As a preface to Nancy’s article it might be helpful to offer a refresher for new NoQuarter readers on the deep and long-term relationship between Barak Obama and ACORN, which stands for Association of Community Organizations for Reform Now.
ACORN Housing provides mortgage loan counseling, first-time homebuyer classes, and helps clients obtain affordable mortgages through unique lending partnerships. They even set up their own lending institution as a non-profit mortgage brokerage with CitiMortgage, Bank of America, First American Title Insurance Company, and Fannie Mae to help low- and moderate-income families find safe, affordable mortgages.
This is one of the community organizing groups into which the Democrats tried to funnel billions of dollars in the first draft designed to capture the 700 billion pound gorilla. Read this and understand why that little treat was considered nearly criminal by even the casual observers.
First. Obama claimed he has no ties to “a group he did some legal work for” back in 1995. Let’s look into that claim.
- In 1995, Illinois Gov. Jim Edgar balked at implementing the federal motor voter law out of concern that letting people register via postcard and blocking the state from pruning voter rolls might invite vote fraud. A young lawyer named Barak Obama, a community organizer himself, sued on behalf of ACORN and won. ACORN later invited Obama to train its staff on voter registration drives.
- In 1996 Obama ran for Illinois State Senate and ACORN became his precinct organization, identifying and turning out the vote.
- When Obama served on the board of the Woods Fund for Chicago, the Fund frequently gave ACORN grants to fund its agenda and voter registration activities.
- In 2004 ACORN operates as Obama’s precinct organization in his run for the U.S. Senate.
- In 2007 ACORN’s national political arm endorsed Obama for president, and its “nonpartisan” voter registration affiliate starts registering hundreds of thousands of voters for Obama.
- Obama claims he has no ties to “a group he once did some legal work for.”
- In July 2008 the Pittsburgh Tribune Review, along with NoQuarter researchers, exposes the lie by uncovering $832,598.29 that the Obama campaign funneled through a front company called Citizens Services, Inc.
- ACORN, which receives partial taxpayer funding, used those funds to conduct solicitations for contributions to and raised over $800,000 for Obama in Philadelphia alone.
Where does ACORN, the political group get this money? In 2006 Project Vote hired ACORN and CSI as its highest paid contractors, paying ACORN $4,649,037 and CSI $779,016. It has also been well documented that money flows to them from various sources including from the federally chartered non-profit ACORN Housing Corporation, as you will see below.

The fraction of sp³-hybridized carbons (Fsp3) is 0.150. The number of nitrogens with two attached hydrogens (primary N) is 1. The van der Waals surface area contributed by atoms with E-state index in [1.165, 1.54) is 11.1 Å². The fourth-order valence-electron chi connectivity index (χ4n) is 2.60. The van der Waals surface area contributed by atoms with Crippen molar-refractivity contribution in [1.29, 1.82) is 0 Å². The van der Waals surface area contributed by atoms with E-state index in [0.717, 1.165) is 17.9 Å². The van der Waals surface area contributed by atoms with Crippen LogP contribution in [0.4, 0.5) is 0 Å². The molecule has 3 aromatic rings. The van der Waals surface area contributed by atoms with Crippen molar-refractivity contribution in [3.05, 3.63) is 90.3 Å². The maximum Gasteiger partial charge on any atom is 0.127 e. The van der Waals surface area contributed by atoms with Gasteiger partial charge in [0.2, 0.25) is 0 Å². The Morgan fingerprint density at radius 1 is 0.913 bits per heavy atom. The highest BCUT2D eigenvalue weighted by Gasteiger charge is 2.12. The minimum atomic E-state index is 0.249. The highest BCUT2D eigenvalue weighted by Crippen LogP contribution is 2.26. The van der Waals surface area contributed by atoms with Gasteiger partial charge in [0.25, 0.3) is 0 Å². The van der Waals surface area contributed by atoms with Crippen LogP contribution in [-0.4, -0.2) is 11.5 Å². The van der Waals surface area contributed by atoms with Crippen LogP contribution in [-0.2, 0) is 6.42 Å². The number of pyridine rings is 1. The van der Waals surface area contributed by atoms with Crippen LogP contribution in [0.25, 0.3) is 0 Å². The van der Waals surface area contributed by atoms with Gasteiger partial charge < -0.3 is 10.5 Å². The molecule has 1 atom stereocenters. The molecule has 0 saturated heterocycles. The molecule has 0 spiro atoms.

Now, on to Nancy’s article.
Picture courtesy of Bud White. ACORN protesters, protesting “predatory lending”. How ironic!
The Community Reinvestment Act (CRA), with a smattering of Obama and ACORN thrown in to the mix assisted in the creation of the subprime housing saga. The saga led to the governmental take over of Fannie Mae and Freddie Mac.
Obama tries to omit Fannie Mae and Freddie Mac, confuses them and turns grey while discussing the bailout. Obama “obviously” has no idea who Fannie Mae and Freddie Mac are but I digress.
There is still more from another group, Consumer Rights League (CRL), who appeared as supporting evidence in an earlier NoQuarter story, Obama’s Acorn: A Leftist Social Reform Group. Part II who has done extensive research on the ACORN Housing Corporation. Consumer Right’s League’s research is chronicled in the following paper, ACORN’s Hypocritical House of Cards: How One “Community” Group Helped the Housing Crisis Harm Taxpayers. Read about that <a href=”here.
Mr. James Terry recently appeared on Fox News discussing the fact that ACORN will benefit from the current bailout bill. ACORN did not respond to calls from Fox News. Mr. James Terry:
From their report:
This report focuses on the troubling record of the Association of Community Organizations for Reform Now (ACORN) and its tax-exempt offshoot, the ACORN Housing Corporation (AHC). The ACORN/AHC version of consumer advocacy has consisted of a three-decade assault on free enterprise and a history of extracting resources from financial lenders seeking abatement of ACORN’s public relations assaults. Specifically, this report examines ACORN’s impact on the housing problem. Documents provided by internal whistleblowers,
cross-checked with public records and recorded events, expose hypocritical lending recommendations tied to ACORN Housing Corporation’s agreements with major banks—agreements that end up harming consumers.
Media reports, combined with information provided by former ACORN employees, show that:
• ACORN leveraged the Community Reinvestment Act in order to
attack lenders’ reputations and secure financial resources for itself;
it has also endorsed loans offered by companies that fund ACORN